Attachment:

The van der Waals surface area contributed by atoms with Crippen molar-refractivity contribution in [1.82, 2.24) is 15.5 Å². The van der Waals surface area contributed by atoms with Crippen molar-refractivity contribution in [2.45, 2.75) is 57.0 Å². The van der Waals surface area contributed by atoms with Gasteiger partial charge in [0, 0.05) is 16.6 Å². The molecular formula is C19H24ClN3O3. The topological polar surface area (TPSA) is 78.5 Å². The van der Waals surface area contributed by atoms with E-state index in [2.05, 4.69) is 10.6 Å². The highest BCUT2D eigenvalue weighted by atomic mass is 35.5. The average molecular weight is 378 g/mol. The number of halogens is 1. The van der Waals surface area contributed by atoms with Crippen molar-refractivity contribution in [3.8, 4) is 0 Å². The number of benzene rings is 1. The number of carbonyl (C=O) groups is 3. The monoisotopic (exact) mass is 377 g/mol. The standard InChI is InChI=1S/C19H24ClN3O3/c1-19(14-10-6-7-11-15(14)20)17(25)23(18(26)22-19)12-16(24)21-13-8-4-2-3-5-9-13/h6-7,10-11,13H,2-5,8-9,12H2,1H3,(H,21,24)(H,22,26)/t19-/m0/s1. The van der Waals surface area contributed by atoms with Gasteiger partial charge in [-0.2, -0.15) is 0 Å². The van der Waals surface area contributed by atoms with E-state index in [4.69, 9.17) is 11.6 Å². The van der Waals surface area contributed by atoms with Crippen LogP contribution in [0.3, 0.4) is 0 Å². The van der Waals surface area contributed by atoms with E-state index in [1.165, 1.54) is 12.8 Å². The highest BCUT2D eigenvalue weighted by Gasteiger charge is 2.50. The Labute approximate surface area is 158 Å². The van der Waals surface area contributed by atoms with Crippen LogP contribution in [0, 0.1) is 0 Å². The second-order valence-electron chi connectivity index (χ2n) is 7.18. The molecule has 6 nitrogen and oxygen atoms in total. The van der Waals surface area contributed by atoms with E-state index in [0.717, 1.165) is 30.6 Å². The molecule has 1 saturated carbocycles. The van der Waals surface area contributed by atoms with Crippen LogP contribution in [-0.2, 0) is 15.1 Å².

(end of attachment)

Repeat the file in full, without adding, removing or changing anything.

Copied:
The van der Waals surface area contributed by atoms with Crippen molar-refractivity contribution in [1.82, 2.24) is 15.5 Å². The van der Waals surface area contributed by atoms with Crippen molar-refractivity contribution in [2.45, 2.75) is 57.0 Å². The van der Waals surface area contributed by atoms with Gasteiger partial charge in [0, 0.05) is 16.6 Å². The molecular formula is C19H24ClN3O3. The topological polar surface area (TPSA) is 78.5 Å². The van der Waals surface area contributed by atoms with E-state index in [2.05, 4.69) is 10.6 Å². The highest BCUT2D eigenvalue weighted by atomic mass is 35.5. The average molecular weight is 378 g/mol. The number of halogens is 1. The van der Waals surface area contributed by atoms with Crippen molar-refractivity contribution in [3.8, 4) is 0 Å². The number of benzene rings is 1. The number of carbonyl (C=O) groups is 3. The monoisotopic (exact) mass is 377 g/mol. The standard InChI is InChI=1S/C19H24ClN3O3/c1-19(14-10-6-7-11-15(14)20)17(25)23(18(26)22-19)12-16(24)21-13-8-4-2-3-5-9-13/h6-7,10-11,13H,2-5,8-9,12H2,1H3,(H,21,24)(H,22,26)/t19-/m0/s1. The van der Waals surface area contributed by atoms with Gasteiger partial charge in [-0.2, -0.15) is 0 Å². The van der Waals surface area contributed by atoms with E-state index in [4.69, 9.17) is 11.6 Å². The van der Waals surface area contributed by atoms with Crippen LogP contribution in [0.3, 0.4) is 0 Å². The van der Waals surface area contributed by atoms with E-state index in [1.165, 1.54) is 12.8 Å². The highest BCUT2D eigenvalue weighted by Gasteiger charge is 2.50. The Labute approximate surface area is 158 Å². The van der Waals surface area contributed by atoms with Crippen LogP contribution in [0, 0.1) is 0 Å². The second-order valence-electron chi connectivity index (χ2n) is 7.18. The molecule has 6 nitrogen and oxygen atoms in total. The van der Waals surface area contributed by atoms with E-state index in [0.717, 1.165) is 30.6 Å². The molecule has 1 saturated carbocycles. The van der Waals surface area contributed by atoms with Crippen LogP contribution in [-0.2, 0) is 15.1 Å².